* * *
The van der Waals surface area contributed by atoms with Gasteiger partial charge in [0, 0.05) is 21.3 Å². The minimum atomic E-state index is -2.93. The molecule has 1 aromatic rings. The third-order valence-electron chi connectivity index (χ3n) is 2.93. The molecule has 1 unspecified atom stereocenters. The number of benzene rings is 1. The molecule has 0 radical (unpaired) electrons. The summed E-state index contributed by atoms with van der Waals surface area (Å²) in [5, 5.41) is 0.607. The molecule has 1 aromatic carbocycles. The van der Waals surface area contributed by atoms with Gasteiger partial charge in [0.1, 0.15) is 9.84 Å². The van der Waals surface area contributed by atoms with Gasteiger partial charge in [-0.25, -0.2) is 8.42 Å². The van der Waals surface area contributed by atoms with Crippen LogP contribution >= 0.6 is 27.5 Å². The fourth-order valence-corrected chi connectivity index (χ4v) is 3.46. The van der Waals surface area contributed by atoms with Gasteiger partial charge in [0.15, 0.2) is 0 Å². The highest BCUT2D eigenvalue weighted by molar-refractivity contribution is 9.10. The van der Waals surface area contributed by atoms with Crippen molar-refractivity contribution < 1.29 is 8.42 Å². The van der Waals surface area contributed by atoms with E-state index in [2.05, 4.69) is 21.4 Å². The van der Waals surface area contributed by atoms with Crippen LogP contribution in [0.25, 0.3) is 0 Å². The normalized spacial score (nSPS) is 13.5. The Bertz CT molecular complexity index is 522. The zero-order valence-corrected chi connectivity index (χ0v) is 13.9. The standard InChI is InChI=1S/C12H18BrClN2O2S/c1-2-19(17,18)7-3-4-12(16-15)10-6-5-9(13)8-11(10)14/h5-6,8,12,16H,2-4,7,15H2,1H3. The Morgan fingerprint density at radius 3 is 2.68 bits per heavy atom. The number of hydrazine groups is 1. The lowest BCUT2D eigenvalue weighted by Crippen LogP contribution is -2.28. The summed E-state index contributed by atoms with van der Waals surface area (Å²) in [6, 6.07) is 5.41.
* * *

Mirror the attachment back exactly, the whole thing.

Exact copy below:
The van der Waals surface area contributed by atoms with Gasteiger partial charge in [0, 0.05) is 21.3 Å². The minimum atomic E-state index is -2.93. The molecule has 1 aromatic rings. The third-order valence-electron chi connectivity index (χ3n) is 2.93. The molecule has 1 unspecified atom stereocenters. The number of benzene rings is 1. The molecule has 0 radical (unpaired) electrons. The summed E-state index contributed by atoms with van der Waals surface area (Å²) in [5, 5.41) is 0.607. The molecule has 1 aromatic carbocycles. The van der Waals surface area contributed by atoms with Gasteiger partial charge in [0.1, 0.15) is 9.84 Å². The van der Waals surface area contributed by atoms with Gasteiger partial charge in [-0.25, -0.2) is 8.42 Å². The van der Waals surface area contributed by atoms with Crippen LogP contribution >= 0.6 is 27.5 Å². The fourth-order valence-corrected chi connectivity index (χ4v) is 3.46. The van der Waals surface area contributed by atoms with Gasteiger partial charge in [0.15, 0.2) is 0 Å². The highest BCUT2D eigenvalue weighted by molar-refractivity contribution is 9.10. The van der Waals surface area contributed by atoms with Crippen molar-refractivity contribution < 1.29 is 8.42 Å². The van der Waals surface area contributed by atoms with E-state index in [2.05, 4.69) is 21.4 Å². The van der Waals surface area contributed by atoms with Crippen LogP contribution in [0.25, 0.3) is 0 Å². The normalized spacial score (nSPS) is 13.5. The Bertz CT molecular complexity index is 522. The zero-order valence-corrected chi connectivity index (χ0v) is 13.9. The standard InChI is InChI=1S/C12H18BrClN2O2S/c1-2-19(17,18)7-3-4-12(16-15)10-6-5-9(13)8-11(10)14/h5-6,8,12,16H,2-4,7,15H2,1H3. The Morgan fingerprint density at radius 3 is 2.68 bits per heavy atom. The number of hydrazine groups is 1. The lowest BCUT2D eigenvalue weighted by Crippen LogP contribution is -2.28. The summed E-state index contributed by atoms with van der Waals surface area (Å²) in [6, 6.07) is 5.41.